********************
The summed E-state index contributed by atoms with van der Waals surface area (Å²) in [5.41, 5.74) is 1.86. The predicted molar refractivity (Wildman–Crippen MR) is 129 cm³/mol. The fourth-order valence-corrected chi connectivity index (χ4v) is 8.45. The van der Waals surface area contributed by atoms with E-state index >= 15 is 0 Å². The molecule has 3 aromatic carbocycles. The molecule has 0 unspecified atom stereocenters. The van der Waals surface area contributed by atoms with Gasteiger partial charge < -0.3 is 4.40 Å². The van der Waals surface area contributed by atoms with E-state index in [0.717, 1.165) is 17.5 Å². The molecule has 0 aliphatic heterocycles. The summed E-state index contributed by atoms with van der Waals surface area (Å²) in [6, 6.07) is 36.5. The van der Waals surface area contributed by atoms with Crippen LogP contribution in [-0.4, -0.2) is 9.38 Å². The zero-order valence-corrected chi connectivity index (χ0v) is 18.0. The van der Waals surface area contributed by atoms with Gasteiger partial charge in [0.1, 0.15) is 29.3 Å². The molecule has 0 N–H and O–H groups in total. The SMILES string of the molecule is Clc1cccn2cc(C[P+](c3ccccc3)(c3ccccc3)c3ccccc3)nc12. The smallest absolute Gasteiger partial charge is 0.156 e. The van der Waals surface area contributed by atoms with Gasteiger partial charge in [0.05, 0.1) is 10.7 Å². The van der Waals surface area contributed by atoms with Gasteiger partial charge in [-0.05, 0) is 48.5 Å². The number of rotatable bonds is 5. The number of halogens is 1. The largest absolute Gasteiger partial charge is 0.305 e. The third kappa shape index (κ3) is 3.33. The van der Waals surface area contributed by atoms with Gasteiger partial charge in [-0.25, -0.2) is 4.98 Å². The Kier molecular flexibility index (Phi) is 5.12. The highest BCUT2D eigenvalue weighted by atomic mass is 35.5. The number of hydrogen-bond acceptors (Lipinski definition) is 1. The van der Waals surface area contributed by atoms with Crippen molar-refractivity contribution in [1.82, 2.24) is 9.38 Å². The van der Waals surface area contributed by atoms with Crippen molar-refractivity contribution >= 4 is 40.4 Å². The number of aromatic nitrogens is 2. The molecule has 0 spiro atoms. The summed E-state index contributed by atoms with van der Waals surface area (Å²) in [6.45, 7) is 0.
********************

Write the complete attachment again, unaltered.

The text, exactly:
The summed E-state index contributed by atoms with van der Waals surface area (Å²) in [5.41, 5.74) is 1.86. The predicted molar refractivity (Wildman–Crippen MR) is 129 cm³/mol. The fourth-order valence-corrected chi connectivity index (χ4v) is 8.45. The van der Waals surface area contributed by atoms with E-state index >= 15 is 0 Å². The molecule has 3 aromatic carbocycles. The molecule has 0 unspecified atom stereocenters. The van der Waals surface area contributed by atoms with Gasteiger partial charge < -0.3 is 4.40 Å². The van der Waals surface area contributed by atoms with E-state index in [0.717, 1.165) is 17.5 Å². The molecule has 0 aliphatic heterocycles. The summed E-state index contributed by atoms with van der Waals surface area (Å²) in [6, 6.07) is 36.5. The van der Waals surface area contributed by atoms with Crippen LogP contribution in [-0.4, -0.2) is 9.38 Å². The zero-order valence-corrected chi connectivity index (χ0v) is 18.0. The van der Waals surface area contributed by atoms with Gasteiger partial charge in [0.1, 0.15) is 29.3 Å². The molecule has 0 N–H and O–H groups in total. The SMILES string of the molecule is Clc1cccn2cc(C[P+](c3ccccc3)(c3ccccc3)c3ccccc3)nc12. The smallest absolute Gasteiger partial charge is 0.156 e. The van der Waals surface area contributed by atoms with Gasteiger partial charge in [0.05, 0.1) is 10.7 Å². The van der Waals surface area contributed by atoms with Gasteiger partial charge in [-0.05, 0) is 48.5 Å². The number of rotatable bonds is 5. The number of halogens is 1. The largest absolute Gasteiger partial charge is 0.305 e. The third kappa shape index (κ3) is 3.33. The van der Waals surface area contributed by atoms with Gasteiger partial charge in [-0.25, -0.2) is 4.98 Å². The Kier molecular flexibility index (Phi) is 5.12. The highest BCUT2D eigenvalue weighted by atomic mass is 35.5. The number of hydrogen-bond acceptors (Lipinski definition) is 1. The van der Waals surface area contributed by atoms with Crippen molar-refractivity contribution in [1.82, 2.24) is 9.38 Å². The van der Waals surface area contributed by atoms with Crippen molar-refractivity contribution >= 4 is 40.4 Å². The number of aromatic nitrogens is 2. The molecule has 0 spiro atoms. The summed E-state index contributed by atoms with van der Waals surface area (Å²) in [6.45, 7) is 0.